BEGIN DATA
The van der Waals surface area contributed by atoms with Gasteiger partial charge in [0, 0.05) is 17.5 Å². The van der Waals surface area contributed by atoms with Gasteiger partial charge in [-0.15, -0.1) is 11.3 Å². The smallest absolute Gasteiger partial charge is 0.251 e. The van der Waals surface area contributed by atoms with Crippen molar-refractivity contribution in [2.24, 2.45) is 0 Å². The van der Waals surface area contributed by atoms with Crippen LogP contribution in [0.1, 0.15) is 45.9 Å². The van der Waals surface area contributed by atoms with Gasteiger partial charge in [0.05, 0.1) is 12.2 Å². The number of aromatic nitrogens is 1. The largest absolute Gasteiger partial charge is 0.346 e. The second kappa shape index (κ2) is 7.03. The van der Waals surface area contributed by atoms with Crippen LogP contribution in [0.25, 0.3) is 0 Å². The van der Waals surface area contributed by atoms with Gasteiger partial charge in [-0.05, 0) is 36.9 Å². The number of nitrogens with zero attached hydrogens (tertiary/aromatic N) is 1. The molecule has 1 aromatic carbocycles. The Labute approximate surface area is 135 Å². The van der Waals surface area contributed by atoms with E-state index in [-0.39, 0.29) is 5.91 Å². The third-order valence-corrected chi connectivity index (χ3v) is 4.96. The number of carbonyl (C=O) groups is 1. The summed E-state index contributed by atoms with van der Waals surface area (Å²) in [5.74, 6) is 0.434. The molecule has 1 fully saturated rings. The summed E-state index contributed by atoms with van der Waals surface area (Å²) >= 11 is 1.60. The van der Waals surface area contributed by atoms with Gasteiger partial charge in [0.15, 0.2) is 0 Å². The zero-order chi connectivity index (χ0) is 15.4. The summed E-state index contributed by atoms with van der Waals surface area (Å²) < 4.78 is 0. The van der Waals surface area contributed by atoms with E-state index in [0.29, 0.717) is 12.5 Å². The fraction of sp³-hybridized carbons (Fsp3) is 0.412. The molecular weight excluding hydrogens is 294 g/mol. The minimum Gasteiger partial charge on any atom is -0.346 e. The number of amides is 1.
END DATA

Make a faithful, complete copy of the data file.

The van der Waals surface area contributed by atoms with Gasteiger partial charge in [0, 0.05) is 17.5 Å². The van der Waals surface area contributed by atoms with Gasteiger partial charge in [-0.15, -0.1) is 11.3 Å². The smallest absolute Gasteiger partial charge is 0.251 e. The van der Waals surface area contributed by atoms with Crippen molar-refractivity contribution in [2.24, 2.45) is 0 Å². The van der Waals surface area contributed by atoms with Crippen LogP contribution in [0.1, 0.15) is 45.9 Å². The van der Waals surface area contributed by atoms with Gasteiger partial charge in [0.05, 0.1) is 12.2 Å². The number of aromatic nitrogens is 1. The largest absolute Gasteiger partial charge is 0.346 e. The second kappa shape index (κ2) is 7.03. The van der Waals surface area contributed by atoms with Crippen LogP contribution in [0.25, 0.3) is 0 Å². The van der Waals surface area contributed by atoms with Gasteiger partial charge in [-0.05, 0) is 36.9 Å². The number of nitrogens with zero attached hydrogens (tertiary/aromatic N) is 1. The molecule has 1 aromatic carbocycles. The Labute approximate surface area is 135 Å². The van der Waals surface area contributed by atoms with E-state index in [-0.39, 0.29) is 5.91 Å². The third-order valence-corrected chi connectivity index (χ3v) is 4.96. The number of carbonyl (C=O) groups is 1. The summed E-state index contributed by atoms with van der Waals surface area (Å²) in [5.74, 6) is 0.434. The molecule has 1 fully saturated rings. The summed E-state index contributed by atoms with van der Waals surface area (Å²) >= 11 is 1.60. The van der Waals surface area contributed by atoms with Gasteiger partial charge in [0.15, 0.2) is 0 Å². The zero-order chi connectivity index (χ0) is 15.4. The summed E-state index contributed by atoms with van der Waals surface area (Å²) < 4.78 is 0. The van der Waals surface area contributed by atoms with E-state index in [0.29, 0.717) is 12.5 Å². The fraction of sp³-hybridized carbons (Fsp3) is 0.412. The molecular weight excluding hydrogens is 294 g/mol. The minimum Gasteiger partial charge on any atom is -0.346 e. The number of amides is 1.